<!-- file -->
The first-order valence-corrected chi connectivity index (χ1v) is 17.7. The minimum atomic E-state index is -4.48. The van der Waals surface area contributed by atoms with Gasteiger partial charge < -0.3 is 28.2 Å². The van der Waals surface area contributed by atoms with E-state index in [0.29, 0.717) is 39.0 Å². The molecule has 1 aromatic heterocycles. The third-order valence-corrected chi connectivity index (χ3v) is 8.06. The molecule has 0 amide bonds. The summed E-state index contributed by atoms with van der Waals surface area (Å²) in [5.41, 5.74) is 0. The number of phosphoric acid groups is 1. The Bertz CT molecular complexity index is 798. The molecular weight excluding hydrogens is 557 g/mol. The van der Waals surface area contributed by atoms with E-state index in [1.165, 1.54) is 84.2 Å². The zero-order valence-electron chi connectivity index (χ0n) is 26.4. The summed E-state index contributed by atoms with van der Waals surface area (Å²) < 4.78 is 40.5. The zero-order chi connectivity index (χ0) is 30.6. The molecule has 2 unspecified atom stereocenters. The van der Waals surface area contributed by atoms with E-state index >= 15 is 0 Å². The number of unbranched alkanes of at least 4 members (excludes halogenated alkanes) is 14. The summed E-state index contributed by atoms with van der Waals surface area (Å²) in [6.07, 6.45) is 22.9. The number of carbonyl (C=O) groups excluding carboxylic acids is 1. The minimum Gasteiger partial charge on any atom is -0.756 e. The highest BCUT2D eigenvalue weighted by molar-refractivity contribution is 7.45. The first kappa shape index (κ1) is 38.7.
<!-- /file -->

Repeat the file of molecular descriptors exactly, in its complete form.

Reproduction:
The first-order valence-corrected chi connectivity index (χ1v) is 17.7. The minimum atomic E-state index is -4.48. The van der Waals surface area contributed by atoms with Gasteiger partial charge < -0.3 is 28.2 Å². The van der Waals surface area contributed by atoms with E-state index in [0.29, 0.717) is 39.0 Å². The molecule has 1 aromatic heterocycles. The third-order valence-corrected chi connectivity index (χ3v) is 8.06. The molecule has 0 amide bonds. The summed E-state index contributed by atoms with van der Waals surface area (Å²) in [5.41, 5.74) is 0. The number of phosphoric acid groups is 1. The Bertz CT molecular complexity index is 798. The molecular weight excluding hydrogens is 557 g/mol. The van der Waals surface area contributed by atoms with E-state index in [1.165, 1.54) is 84.2 Å². The zero-order valence-electron chi connectivity index (χ0n) is 26.4. The summed E-state index contributed by atoms with van der Waals surface area (Å²) < 4.78 is 40.5. The zero-order chi connectivity index (χ0) is 30.6. The molecule has 2 unspecified atom stereocenters. The van der Waals surface area contributed by atoms with E-state index >= 15 is 0 Å². The number of unbranched alkanes of at least 4 members (excludes halogenated alkanes) is 14. The summed E-state index contributed by atoms with van der Waals surface area (Å²) in [6.07, 6.45) is 22.9. The number of carbonyl (C=O) groups excluding carboxylic acids is 1. The minimum Gasteiger partial charge on any atom is -0.756 e. The highest BCUT2D eigenvalue weighted by molar-refractivity contribution is 7.45. The first kappa shape index (κ1) is 38.7.